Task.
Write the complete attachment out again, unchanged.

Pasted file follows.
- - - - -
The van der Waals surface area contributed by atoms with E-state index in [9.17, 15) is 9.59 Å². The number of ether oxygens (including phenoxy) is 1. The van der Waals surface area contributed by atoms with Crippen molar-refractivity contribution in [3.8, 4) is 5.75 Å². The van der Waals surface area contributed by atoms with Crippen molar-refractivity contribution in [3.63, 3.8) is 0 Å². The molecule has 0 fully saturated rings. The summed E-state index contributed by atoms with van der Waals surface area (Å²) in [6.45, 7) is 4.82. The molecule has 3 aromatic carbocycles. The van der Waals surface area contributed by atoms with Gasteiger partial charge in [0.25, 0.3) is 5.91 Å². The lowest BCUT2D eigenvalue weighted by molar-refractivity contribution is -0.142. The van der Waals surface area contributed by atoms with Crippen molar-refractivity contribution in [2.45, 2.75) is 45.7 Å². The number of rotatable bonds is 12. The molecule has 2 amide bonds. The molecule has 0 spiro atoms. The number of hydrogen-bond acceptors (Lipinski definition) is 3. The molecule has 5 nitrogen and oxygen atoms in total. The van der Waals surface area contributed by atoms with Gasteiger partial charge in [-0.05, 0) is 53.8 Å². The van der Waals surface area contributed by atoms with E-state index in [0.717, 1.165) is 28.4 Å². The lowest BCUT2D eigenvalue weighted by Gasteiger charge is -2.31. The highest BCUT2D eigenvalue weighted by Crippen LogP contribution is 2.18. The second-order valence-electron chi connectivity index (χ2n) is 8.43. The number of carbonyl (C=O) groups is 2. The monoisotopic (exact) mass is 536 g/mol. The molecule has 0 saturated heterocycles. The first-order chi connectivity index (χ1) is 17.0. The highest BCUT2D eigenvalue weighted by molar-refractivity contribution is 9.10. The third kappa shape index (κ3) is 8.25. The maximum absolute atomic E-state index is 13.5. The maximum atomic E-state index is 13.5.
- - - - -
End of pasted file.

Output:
The van der Waals surface area contributed by atoms with E-state index in [9.17, 15) is 9.59 Å². The number of ether oxygens (including phenoxy) is 1. The van der Waals surface area contributed by atoms with Crippen molar-refractivity contribution in [3.8, 4) is 5.75 Å². The van der Waals surface area contributed by atoms with Crippen molar-refractivity contribution in [3.63, 3.8) is 0 Å². The molecule has 0 fully saturated rings. The summed E-state index contributed by atoms with van der Waals surface area (Å²) in [6.45, 7) is 4.82. The molecule has 3 aromatic carbocycles. The van der Waals surface area contributed by atoms with Gasteiger partial charge in [0.25, 0.3) is 5.91 Å². The lowest BCUT2D eigenvalue weighted by molar-refractivity contribution is -0.142. The van der Waals surface area contributed by atoms with Crippen molar-refractivity contribution in [2.45, 2.75) is 45.7 Å². The number of rotatable bonds is 12. The molecule has 2 amide bonds. The molecule has 0 spiro atoms. The number of hydrogen-bond acceptors (Lipinski definition) is 3. The molecule has 5 nitrogen and oxygen atoms in total. The van der Waals surface area contributed by atoms with Gasteiger partial charge in [-0.05, 0) is 53.8 Å². The van der Waals surface area contributed by atoms with E-state index in [0.717, 1.165) is 28.4 Å². The lowest BCUT2D eigenvalue weighted by Gasteiger charge is -2.31. The highest BCUT2D eigenvalue weighted by Crippen LogP contribution is 2.18. The second-order valence-electron chi connectivity index (χ2n) is 8.43. The number of carbonyl (C=O) groups is 2. The monoisotopic (exact) mass is 536 g/mol. The molecule has 0 saturated heterocycles. The first-order chi connectivity index (χ1) is 17.0. The highest BCUT2D eigenvalue weighted by molar-refractivity contribution is 9.10. The third kappa shape index (κ3) is 8.25. The maximum absolute atomic E-state index is 13.5. The maximum atomic E-state index is 13.5.